Types of Business Funding Available

Business funding generally falls into three main categories — debt financing, equity financing, and bootstrapping.

There is no better or worse option.  Each type of financing has its place in different business scenarios.  The type of funding you choose will depend on your business model, your goals, and your resources.  Here’s how each of them works.

Debt Financing

Debt financing means you’re borrowing money.  The word debt might make you cringe, but not all debt is bad.  Most businesses in the world have been in debt at some point, that’s how most of them got started.

Business loans from a bank and borrowing money from friends or family are both examples of debt financing.  In these cases, the amount you borrow must be paid back (with interest if you’re working with a bank.)

When you fund your company with debt financing, you have the distinct advantage of maintaining complete control of your business.

Equity Financing

Equity financing means you sell part of your business to investors in exchange for funding.  There’s no loan, interest, or repayment involved.

Angel investing is the phrase commonly used for startups.  Angel investors give business owners money to start their companies and in exchange, the investor is given a portion of the business.

While there’s no repayment needed for equity financing, you are relinquishing part of your business to your investors.  Some investors may be totally hands-off, trusting you to handle all the business.  Other investors may wish to be involved in some of the decision making.

Bootstrapping

The word bootstrapping means using your current resources in a situation.  The term can be applied to all sorts of scenarios.  In the case of financing your business, bootstrapping means you rely on your own personal finances to get your business off the ground.

It’s an attractive thought, considering you won’t be in debt to anyone nor will you have to sell any shares in your company.  And you’ll be in complete control of your business.  It can be a hard road to travel though, especially if your personal resources are limited.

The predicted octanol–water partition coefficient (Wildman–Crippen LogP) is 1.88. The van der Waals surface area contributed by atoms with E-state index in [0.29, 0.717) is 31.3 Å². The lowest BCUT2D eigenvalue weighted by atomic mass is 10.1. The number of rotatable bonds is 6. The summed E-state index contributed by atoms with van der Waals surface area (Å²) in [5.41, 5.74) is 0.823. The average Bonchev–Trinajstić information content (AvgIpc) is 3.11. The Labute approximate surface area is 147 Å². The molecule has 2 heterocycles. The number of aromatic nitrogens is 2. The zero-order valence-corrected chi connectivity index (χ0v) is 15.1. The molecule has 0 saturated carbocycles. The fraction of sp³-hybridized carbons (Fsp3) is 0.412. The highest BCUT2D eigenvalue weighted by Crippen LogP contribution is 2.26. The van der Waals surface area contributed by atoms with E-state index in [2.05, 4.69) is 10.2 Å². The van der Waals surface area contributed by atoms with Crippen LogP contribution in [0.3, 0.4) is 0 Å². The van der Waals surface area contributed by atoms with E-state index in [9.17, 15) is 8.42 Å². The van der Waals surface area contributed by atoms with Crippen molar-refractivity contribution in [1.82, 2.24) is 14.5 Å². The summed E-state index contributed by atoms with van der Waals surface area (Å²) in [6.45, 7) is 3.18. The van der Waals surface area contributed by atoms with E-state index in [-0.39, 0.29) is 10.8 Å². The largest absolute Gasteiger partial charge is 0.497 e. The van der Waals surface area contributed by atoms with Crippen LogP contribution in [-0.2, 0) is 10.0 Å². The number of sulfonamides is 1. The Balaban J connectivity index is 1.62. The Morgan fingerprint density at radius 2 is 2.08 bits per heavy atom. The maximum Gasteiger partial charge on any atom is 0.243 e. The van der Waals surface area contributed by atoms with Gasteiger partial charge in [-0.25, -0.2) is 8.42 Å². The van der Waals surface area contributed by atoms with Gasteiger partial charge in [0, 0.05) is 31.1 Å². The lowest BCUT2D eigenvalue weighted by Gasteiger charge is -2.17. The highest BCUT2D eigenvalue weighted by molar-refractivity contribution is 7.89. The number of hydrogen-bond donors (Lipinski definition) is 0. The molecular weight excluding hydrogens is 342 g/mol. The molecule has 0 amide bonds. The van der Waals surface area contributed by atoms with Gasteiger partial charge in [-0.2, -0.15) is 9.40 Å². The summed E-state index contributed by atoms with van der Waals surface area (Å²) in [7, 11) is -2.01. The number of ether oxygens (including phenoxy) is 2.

How to Decide on Financing

Every business is different, and so is every funding situation.  The type of business financing you choose will depend on many different factors.  And there’s no rule that says you can only use one type.

Many startup owners opt to take on a few investors, get a small loan, and invest some of their own money.

Here are a few of the things you should take into consideration when deciding on which financing option(s) to choose.

Consider How Much Capital You Need

If you only need a small sum to get your business off the ground, bootstrapping could be an option for you.  Larger amounts may require loans, investors, or both.

Reflect on Your Own Finances

The idea of bootstrapping is enticing, but it’s not for everyone.  If your personal finances can’t sustain running a business and taking care of your other responsibilities, you may need to investigate other financing opportunities.

Admit Your Tolerance for Risk

Bank loans must be repaid.  If your company fails, no matter how sad the situation, the bank still wants its money.  If this thought terrifies you, think long and hard about your approach to financing your business.

Think About Your Relationships

What happens if you’re unable to pay back your family and friends?  Will this effect your relationships?  Before accepting loans from people with whom you have close ties, be realistic about how it could play out.

Check Your Credit Score

Thinking about a loan?  Your credit score will be a factor is financing through a bank.

Decide on Your Willingness to Work with Investors

If you choose to go with equity financing, you’ll be giving up part ownership in your company.  This is a perfectly acceptable trade-off for some business owners while others may be totally against the idea.  Before you enter into an agreement with investors, be sure you understand the short-term and long-term effects it may have on your business.

Other Considerations

Once you’ve settled on the amount needed to finance your business, you can begin approaching banks or investors for funding.  Be careful during this process.  You may be surprised when you’re offered more money than you actually planned for.

It will be tempting to accept a larger loan or a higher amount of investor funding.  But doing so could be detrimental to the long-term health of your business.  Taking out a big bank loan means a longer term of payments and more money paid toward interest.  Signing on more investors than you need will result in losing more and more ownership in your company.

You worked long and hard on your business plan and you should give equal attention to your financing plans.  Be honest and precise about the money you need and use the funding according to your plan.

Image: Due.com

This article, "The A to Z of Financing Your Own Business" was first published on Small Business Trends